A quick way to bring a major metropolitan city to its knees would be to cripple its transportation network which, these days, is increasingly connected to the internet and vulnerable to hackers, News Radio 1200 WOAI reports.
At San Antonio's Southwest Research Institute, a new $750,000 grant from National Acadamies of Sciences, Engineering and Medicine will address the weaknesses in the management systems that are responsible for keeping the morning commute flowing.
"If you look at the nationwide trend, there's definitely a lot of tampering and things that have been going on, and catching yourself unprepared is not something that any of these centers want to happen," Daniel Zajac tells Newsradio 1200 WOAI.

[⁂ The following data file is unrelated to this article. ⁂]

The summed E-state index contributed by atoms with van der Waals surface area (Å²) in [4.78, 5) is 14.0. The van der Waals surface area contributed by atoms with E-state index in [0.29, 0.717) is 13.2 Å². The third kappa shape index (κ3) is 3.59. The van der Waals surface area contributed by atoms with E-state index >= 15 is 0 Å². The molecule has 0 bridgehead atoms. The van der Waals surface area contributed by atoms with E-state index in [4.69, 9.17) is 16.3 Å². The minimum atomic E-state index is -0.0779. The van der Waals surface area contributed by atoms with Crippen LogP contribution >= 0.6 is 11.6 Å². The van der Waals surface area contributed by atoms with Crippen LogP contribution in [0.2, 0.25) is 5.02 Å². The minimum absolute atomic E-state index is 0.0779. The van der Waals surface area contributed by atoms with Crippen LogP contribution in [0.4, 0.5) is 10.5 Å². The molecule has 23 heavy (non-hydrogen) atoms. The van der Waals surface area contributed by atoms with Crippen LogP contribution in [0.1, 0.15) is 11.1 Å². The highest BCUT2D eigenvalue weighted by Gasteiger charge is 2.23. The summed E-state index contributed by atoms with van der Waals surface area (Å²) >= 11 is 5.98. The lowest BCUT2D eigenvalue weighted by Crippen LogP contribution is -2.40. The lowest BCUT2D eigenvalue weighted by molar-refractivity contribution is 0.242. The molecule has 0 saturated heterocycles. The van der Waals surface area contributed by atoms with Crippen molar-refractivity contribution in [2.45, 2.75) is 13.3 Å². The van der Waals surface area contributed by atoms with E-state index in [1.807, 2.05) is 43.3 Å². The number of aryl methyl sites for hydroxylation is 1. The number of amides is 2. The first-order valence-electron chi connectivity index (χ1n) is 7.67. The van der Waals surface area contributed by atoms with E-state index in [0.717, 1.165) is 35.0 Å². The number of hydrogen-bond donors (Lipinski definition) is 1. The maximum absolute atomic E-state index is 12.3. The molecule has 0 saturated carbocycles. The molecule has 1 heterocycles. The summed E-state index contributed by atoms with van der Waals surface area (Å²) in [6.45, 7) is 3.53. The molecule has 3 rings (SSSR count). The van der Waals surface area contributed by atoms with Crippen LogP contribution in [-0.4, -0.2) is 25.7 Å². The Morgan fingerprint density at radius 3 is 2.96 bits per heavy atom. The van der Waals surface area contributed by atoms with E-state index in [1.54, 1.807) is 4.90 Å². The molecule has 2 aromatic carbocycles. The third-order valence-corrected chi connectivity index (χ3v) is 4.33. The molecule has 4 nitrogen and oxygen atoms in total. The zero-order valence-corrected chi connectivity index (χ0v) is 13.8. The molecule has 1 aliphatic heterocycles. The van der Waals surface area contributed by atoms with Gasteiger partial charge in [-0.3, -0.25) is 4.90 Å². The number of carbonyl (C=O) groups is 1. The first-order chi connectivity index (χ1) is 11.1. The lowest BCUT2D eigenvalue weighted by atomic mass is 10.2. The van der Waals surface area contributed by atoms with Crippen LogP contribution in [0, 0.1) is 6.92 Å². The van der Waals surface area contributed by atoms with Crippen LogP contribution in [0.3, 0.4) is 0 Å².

More than 400,000 traffic signal systems across the country have some of connectivity to a network. This grant will look at whether they are vulnerable to a cyber-attack.
"Someone could tamper with those systems and cause delays or other problems for travelers," he says.
The research being done in San Antonio will also include what is called "white hat" hacking. Teams will try to break into a city's computer system to see if it's possible to disrupt the transportation network.
In the future, the grant will also fund research into self-driving and connected cars. The auto industry is quickly moving forward with production, but there are concerns about hacking and, if there is an accident, who is responsible.